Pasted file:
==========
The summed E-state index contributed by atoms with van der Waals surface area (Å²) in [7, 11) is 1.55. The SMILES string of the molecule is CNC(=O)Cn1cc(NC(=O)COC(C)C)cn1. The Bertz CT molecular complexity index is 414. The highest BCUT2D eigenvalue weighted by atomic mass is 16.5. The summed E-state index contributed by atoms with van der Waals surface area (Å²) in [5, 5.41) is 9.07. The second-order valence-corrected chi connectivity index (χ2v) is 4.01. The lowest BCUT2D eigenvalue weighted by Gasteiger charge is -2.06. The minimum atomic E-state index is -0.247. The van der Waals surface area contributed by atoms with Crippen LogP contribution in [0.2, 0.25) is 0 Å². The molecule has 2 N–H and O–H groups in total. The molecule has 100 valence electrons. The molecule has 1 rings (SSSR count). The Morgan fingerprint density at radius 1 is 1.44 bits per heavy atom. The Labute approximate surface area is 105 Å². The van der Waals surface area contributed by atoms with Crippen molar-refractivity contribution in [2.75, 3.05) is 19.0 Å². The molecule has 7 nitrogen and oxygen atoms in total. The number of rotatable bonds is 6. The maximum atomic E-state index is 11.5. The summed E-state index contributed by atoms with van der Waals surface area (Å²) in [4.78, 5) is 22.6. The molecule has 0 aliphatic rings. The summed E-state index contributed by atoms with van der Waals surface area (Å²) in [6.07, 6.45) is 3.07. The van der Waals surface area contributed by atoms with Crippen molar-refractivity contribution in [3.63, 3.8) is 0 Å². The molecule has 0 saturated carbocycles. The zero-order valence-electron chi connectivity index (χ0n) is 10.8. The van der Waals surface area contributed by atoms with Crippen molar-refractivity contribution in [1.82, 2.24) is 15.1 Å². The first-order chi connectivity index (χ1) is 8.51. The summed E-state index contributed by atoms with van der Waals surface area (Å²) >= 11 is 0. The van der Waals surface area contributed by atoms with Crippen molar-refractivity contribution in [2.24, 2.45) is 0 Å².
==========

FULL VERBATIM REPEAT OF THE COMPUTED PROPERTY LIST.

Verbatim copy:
The summed E-state index contributed by atoms with van der Waals surface area (Å²) in [7, 11) is 1.55. The SMILES string of the molecule is CNC(=O)Cn1cc(NC(=O)COC(C)C)cn1. The Bertz CT molecular complexity index is 414. The highest BCUT2D eigenvalue weighted by atomic mass is 16.5. The summed E-state index contributed by atoms with van der Waals surface area (Å²) in [5, 5.41) is 9.07. The second-order valence-corrected chi connectivity index (χ2v) is 4.01. The lowest BCUT2D eigenvalue weighted by Gasteiger charge is -2.06. The minimum atomic E-state index is -0.247. The van der Waals surface area contributed by atoms with Crippen LogP contribution in [0.2, 0.25) is 0 Å². The molecule has 2 N–H and O–H groups in total. The molecule has 100 valence electrons. The molecule has 1 rings (SSSR count). The Morgan fingerprint density at radius 1 is 1.44 bits per heavy atom. The Labute approximate surface area is 105 Å². The van der Waals surface area contributed by atoms with Crippen molar-refractivity contribution in [2.75, 3.05) is 19.0 Å². The molecule has 7 nitrogen and oxygen atoms in total. The number of rotatable bonds is 6. The maximum atomic E-state index is 11.5. The summed E-state index contributed by atoms with van der Waals surface area (Å²) in [4.78, 5) is 22.6. The molecule has 0 aliphatic rings. The summed E-state index contributed by atoms with van der Waals surface area (Å²) in [6.07, 6.45) is 3.07. The van der Waals surface area contributed by atoms with Crippen molar-refractivity contribution in [3.63, 3.8) is 0 Å². The molecule has 0 saturated carbocycles. The zero-order valence-electron chi connectivity index (χ0n) is 10.8. The van der Waals surface area contributed by atoms with Crippen molar-refractivity contribution in [1.82, 2.24) is 15.1 Å². The first-order chi connectivity index (χ1) is 8.51. The summed E-state index contributed by atoms with van der Waals surface area (Å²) >= 11 is 0. The van der Waals surface area contributed by atoms with Crippen molar-refractivity contribution in [2.24, 2.45) is 0 Å².